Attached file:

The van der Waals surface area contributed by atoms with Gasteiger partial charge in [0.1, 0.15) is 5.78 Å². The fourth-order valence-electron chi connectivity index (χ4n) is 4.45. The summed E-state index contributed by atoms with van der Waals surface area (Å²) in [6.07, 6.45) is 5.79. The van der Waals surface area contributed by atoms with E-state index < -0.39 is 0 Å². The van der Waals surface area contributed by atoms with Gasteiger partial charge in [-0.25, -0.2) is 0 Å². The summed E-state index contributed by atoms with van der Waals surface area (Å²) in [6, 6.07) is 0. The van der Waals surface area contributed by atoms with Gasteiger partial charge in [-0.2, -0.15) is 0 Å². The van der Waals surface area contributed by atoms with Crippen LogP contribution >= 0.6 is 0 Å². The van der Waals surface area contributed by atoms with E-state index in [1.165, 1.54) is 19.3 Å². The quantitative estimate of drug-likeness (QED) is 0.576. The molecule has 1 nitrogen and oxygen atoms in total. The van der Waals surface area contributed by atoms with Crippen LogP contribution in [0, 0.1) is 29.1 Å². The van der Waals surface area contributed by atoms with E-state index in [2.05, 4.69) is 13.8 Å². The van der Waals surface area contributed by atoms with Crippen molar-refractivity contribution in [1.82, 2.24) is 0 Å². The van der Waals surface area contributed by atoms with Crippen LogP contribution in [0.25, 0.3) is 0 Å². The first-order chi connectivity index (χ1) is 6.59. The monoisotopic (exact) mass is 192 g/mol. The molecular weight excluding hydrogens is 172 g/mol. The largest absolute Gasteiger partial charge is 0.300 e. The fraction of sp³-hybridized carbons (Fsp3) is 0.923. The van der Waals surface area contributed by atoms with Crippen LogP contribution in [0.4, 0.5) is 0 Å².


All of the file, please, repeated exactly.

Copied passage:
The van der Waals surface area contributed by atoms with Gasteiger partial charge in [0.1, 0.15) is 5.78 Å². The fourth-order valence-electron chi connectivity index (χ4n) is 4.45. The summed E-state index contributed by atoms with van der Waals surface area (Å²) in [6.07, 6.45) is 5.79. The van der Waals surface area contributed by atoms with E-state index < -0.39 is 0 Å². The van der Waals surface area contributed by atoms with Gasteiger partial charge in [-0.25, -0.2) is 0 Å². The summed E-state index contributed by atoms with van der Waals surface area (Å²) in [6, 6.07) is 0. The van der Waals surface area contributed by atoms with Gasteiger partial charge in [-0.2, -0.15) is 0 Å². The van der Waals surface area contributed by atoms with Crippen LogP contribution >= 0.6 is 0 Å². The van der Waals surface area contributed by atoms with E-state index in [1.165, 1.54) is 19.3 Å². The quantitative estimate of drug-likeness (QED) is 0.576. The molecule has 1 nitrogen and oxygen atoms in total. The van der Waals surface area contributed by atoms with Crippen LogP contribution in [0, 0.1) is 29.1 Å². The van der Waals surface area contributed by atoms with E-state index in [2.05, 4.69) is 13.8 Å². The van der Waals surface area contributed by atoms with Crippen molar-refractivity contribution in [1.82, 2.24) is 0 Å². The van der Waals surface area contributed by atoms with Crippen LogP contribution in [0.25, 0.3) is 0 Å². The first-order chi connectivity index (χ1) is 6.59. The monoisotopic (exact) mass is 192 g/mol. The molecular weight excluding hydrogens is 172 g/mol. The largest absolute Gasteiger partial charge is 0.300 e. The fraction of sp³-hybridized carbons (Fsp3) is 0.923. The van der Waals surface area contributed by atoms with Crippen LogP contribution in [0.4, 0.5) is 0 Å².